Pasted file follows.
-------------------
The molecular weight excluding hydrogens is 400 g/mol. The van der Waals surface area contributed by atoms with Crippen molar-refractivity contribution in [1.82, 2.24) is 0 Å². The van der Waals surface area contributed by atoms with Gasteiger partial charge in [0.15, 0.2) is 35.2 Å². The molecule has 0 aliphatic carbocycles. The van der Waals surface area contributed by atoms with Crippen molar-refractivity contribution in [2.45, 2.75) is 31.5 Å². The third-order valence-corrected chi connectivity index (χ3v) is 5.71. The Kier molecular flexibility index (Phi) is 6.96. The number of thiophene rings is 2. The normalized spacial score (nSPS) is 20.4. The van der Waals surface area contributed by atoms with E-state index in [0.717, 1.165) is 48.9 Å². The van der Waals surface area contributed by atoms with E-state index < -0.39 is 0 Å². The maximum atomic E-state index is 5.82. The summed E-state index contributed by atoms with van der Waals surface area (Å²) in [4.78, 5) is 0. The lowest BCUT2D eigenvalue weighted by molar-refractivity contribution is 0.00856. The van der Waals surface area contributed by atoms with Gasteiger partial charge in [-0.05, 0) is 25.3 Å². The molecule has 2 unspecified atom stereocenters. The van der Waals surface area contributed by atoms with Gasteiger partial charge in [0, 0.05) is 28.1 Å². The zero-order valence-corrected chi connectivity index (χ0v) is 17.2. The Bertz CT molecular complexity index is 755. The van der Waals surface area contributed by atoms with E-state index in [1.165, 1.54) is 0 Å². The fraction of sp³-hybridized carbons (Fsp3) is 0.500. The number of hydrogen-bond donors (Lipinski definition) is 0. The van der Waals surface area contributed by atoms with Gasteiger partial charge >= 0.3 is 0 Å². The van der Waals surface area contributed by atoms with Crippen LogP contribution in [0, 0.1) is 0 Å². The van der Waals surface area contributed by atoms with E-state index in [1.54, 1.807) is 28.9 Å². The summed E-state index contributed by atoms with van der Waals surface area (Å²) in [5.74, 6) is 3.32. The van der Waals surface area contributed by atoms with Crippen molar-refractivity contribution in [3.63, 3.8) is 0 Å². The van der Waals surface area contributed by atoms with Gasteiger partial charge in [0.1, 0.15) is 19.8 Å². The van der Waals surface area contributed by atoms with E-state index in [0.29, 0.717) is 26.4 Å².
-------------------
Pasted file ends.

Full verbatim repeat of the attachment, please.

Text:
The molecular weight excluding hydrogens is 400 g/mol. The van der Waals surface area contributed by atoms with Crippen molar-refractivity contribution in [1.82, 2.24) is 0 Å². The van der Waals surface area contributed by atoms with Gasteiger partial charge in [0.15, 0.2) is 35.2 Å². The molecule has 0 aliphatic carbocycles. The van der Waals surface area contributed by atoms with Crippen molar-refractivity contribution in [2.45, 2.75) is 31.5 Å². The third-order valence-corrected chi connectivity index (χ3v) is 5.71. The Kier molecular flexibility index (Phi) is 6.96. The number of thiophene rings is 2. The normalized spacial score (nSPS) is 20.4. The van der Waals surface area contributed by atoms with E-state index in [0.717, 1.165) is 48.9 Å². The van der Waals surface area contributed by atoms with E-state index < -0.39 is 0 Å². The maximum atomic E-state index is 5.82. The summed E-state index contributed by atoms with van der Waals surface area (Å²) in [4.78, 5) is 0. The lowest BCUT2D eigenvalue weighted by molar-refractivity contribution is 0.00856. The van der Waals surface area contributed by atoms with Gasteiger partial charge in [-0.05, 0) is 25.3 Å². The molecule has 2 unspecified atom stereocenters. The van der Waals surface area contributed by atoms with Gasteiger partial charge in [0, 0.05) is 28.1 Å². The zero-order valence-corrected chi connectivity index (χ0v) is 17.2. The Bertz CT molecular complexity index is 755. The van der Waals surface area contributed by atoms with E-state index in [1.165, 1.54) is 0 Å². The fraction of sp³-hybridized carbons (Fsp3) is 0.500. The number of hydrogen-bond donors (Lipinski definition) is 0. The van der Waals surface area contributed by atoms with Gasteiger partial charge >= 0.3 is 0 Å². The van der Waals surface area contributed by atoms with Crippen LogP contribution in [0, 0.1) is 0 Å². The van der Waals surface area contributed by atoms with E-state index in [1.54, 1.807) is 28.9 Å². The summed E-state index contributed by atoms with van der Waals surface area (Å²) in [5.74, 6) is 3.32. The van der Waals surface area contributed by atoms with Crippen molar-refractivity contribution in [3.63, 3.8) is 0 Å². The van der Waals surface area contributed by atoms with Gasteiger partial charge in [0.1, 0.15) is 19.8 Å². The van der Waals surface area contributed by atoms with E-state index in [0.29, 0.717) is 26.4 Å².